In these COVID-19 days, images of empty shelves are splashed across all media outlets. Long line-ups of people rushing to the stores to purchase food items and sometimes over-buying non-essentials, resulting in hoarding.
While world poverty has been reduced significantly in the new millennium, there is still over a billion people world-wide who live in extreme poverty. Self-survival is not new to our generation and although we’ve never watched a child die from malnutrition, or had to resort to cannibalism to survive, a great majority have experienced a ‘scrapping the bottom of
the barrel’ time.
The Bible is filled with stories of people seeking provision during times of adversity. Jesus recognized this social issue; “The poor you will always have with you, but you will not always have me,” (Matthew 26:11).
Panicking during droughts and diseases is mankind’s natural reaction to an adverse situation. But lack of provision is not necessarily the true underlining issue for our reaction.
The prophet Elijah is instructed by the LORD to go into Zarephath, a city of Idol worship, where it’s promised he’ll meet a widow who will “sustain him” (I Kings 17:1-16). After a long journey, Elijah reaches the gates of Zarephath, where he encounters a woman gathering sticks. It is unclear to him, if this is the widow who the LORD promised could help.
Elijah’s first test is to ask the woman to bring him a drink of water. When she complies, Elijah tests her and the LORD further, by asking for a piece of bread. With that request the Widow Woman hesitates and her motherly instinct kicks in. She balks, ‘I have nothing but a handful of flour in a jar and a little bit of olive oil in a jug, enough for one last meal with my son.’ After that, in her mind, they’ll die!
The Widow Woman knew water was available, enough for the old man to drink. Water comes from an earthly source, it cannot be manufactured – with her own eyes she could see it. It required little effort on her part to fetch a cup of water for a thirsty soul. Bread, on the other hand, demanded a willingness to give the little she had, and labour to produce something for a stranger. Baking a loaf of bread for him meant emptying her shelves by giving up the items needed most for her own household.
Elijah doesn’t let her off the hook. His message – bake me a piece of bread with your flour and oil, and bring it to me first. Afterwards, you can go back home and cook some for yourself and your son.
“The Lord, the God of Israel, says, ‘That jar of flour will never be empty and the jug will always have oil in it. This will continue until the day the Lord sends rain to the land.’ So the woman went home and did what Elijah told her to do. And Elijah, the woman, and her son had enough food for a long time. The jar of flour and the jug of oil were never empty. This happened just as the Lord said through Elijah.”verses 14-16
The Widow Woman, her son, and Elijah all learned valuable lessons which we can apply during this COVID-19 pandemic.
When the water supply dried up due to drought, Elijah had to leave his homeland and go to a heathen city under the direction of the Almighty. This was faith in action!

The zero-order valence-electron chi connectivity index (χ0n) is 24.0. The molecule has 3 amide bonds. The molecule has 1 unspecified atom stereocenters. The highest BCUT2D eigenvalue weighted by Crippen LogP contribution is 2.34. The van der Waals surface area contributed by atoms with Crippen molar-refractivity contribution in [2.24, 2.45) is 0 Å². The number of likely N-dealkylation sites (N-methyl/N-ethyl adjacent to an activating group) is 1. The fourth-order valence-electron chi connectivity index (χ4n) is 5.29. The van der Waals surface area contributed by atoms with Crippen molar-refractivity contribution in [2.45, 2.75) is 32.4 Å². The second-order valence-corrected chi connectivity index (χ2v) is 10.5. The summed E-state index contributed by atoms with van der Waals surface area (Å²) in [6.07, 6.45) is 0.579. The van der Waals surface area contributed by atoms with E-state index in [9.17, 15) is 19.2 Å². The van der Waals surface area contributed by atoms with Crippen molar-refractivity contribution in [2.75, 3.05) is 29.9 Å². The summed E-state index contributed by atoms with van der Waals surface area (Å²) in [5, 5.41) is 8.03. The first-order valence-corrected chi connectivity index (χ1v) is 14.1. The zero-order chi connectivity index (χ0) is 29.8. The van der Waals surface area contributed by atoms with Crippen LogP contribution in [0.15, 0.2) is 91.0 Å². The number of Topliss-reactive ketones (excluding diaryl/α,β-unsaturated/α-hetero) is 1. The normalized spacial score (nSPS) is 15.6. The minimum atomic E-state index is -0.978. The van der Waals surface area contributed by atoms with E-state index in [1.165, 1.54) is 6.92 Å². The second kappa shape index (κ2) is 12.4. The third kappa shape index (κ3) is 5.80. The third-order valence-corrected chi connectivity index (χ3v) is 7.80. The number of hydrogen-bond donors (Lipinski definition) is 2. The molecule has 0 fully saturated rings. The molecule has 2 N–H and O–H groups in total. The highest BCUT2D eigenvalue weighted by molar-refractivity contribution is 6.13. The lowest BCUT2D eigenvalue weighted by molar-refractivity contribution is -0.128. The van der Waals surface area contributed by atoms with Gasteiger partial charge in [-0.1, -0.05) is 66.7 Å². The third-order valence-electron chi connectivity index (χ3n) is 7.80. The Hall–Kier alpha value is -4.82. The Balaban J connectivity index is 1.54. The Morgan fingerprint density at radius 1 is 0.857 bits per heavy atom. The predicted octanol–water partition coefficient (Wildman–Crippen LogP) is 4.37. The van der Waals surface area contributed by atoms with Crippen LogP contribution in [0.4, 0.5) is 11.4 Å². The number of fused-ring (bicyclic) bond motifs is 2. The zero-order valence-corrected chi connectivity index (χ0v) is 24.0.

The Widow Woman, by getting the old man a cup of water and baking him a loaf of bread, had to believe the power of God through the words of a stranger. Watching these events unfold before his young eyes, her Son learned a valuable lesson called ‘compassion.’
Obedience is a powerful tool when it comes to provision. We often hit a panic button if, in our minds, we believe we’re lacking the basics of life. How bare do our shelves need to become before we are actually destitute?
“And having food and raiment let us be therewith content.”I Timothy 6:8
Elijah’s obedience to God’s direction saved not only his own life, but a foreign family. The Widow Woman’s obedience saved not only her family, but the life of a prophet.
“I assure you that there were many widows in Israel in Elijah’s time, when the sky was shut for three and a half years and there was a severe famine throughout the land. Yet Elijah was not sent to any of them, but to a widow in Zarephath in the region of Sidon.”Luke 4:25-26
My prayer is that we can all learn the valuable lessons of opening our ears to the direction and word of the LORD, obeying His guidance, showing mercy to others so like in the days of Elijah, our ‘jar of flour will not be used up and the jug of oil will not run dry until the day the Lord sends rain on the land.”
Read Myrna’s recent book:
Captivating Creative Craftsmen & Study Guide, is filled with inspirational stories behind Biblical artisans and is the latest book from our Open the Word contributor, Myrna Petersen. With references to the Bible, it begins with story telling and gives prophetic understanding of how in the last days, the beauty and glory of the LORD will permeate the world, demonstrated through science and the arts.
As we draw closer to the Creator of the universe, we’ll be inspired to create new works. Creativity, part of our inheritance, from the cave dwelling era to modern society is revealed through various artistic means. It is not just the job of a few artistic types but the expectant hope of every man, woman, and child in the universe.
As Vincent Van Gogh said, “If you hear a voice within you say, ‘You cannot paint,’ then by all means paint, and that voice will be silent.”
For a sneak preview and/or place an order of paperback copies @ $10.00 CDN plus taxes & delivery, from our distributor.
Download E-pub for various e-book formats @ $3.99 US.
Myrna Petersen is a writer and musician based in Regina, Canada and owner of Ideation Entertainment. She loves to uncover obscure historical gems and present these stories in the language of the common man. Myrna is the author of five non-fiction books, a stage musical and several film scripts. Check here for some of her other writings.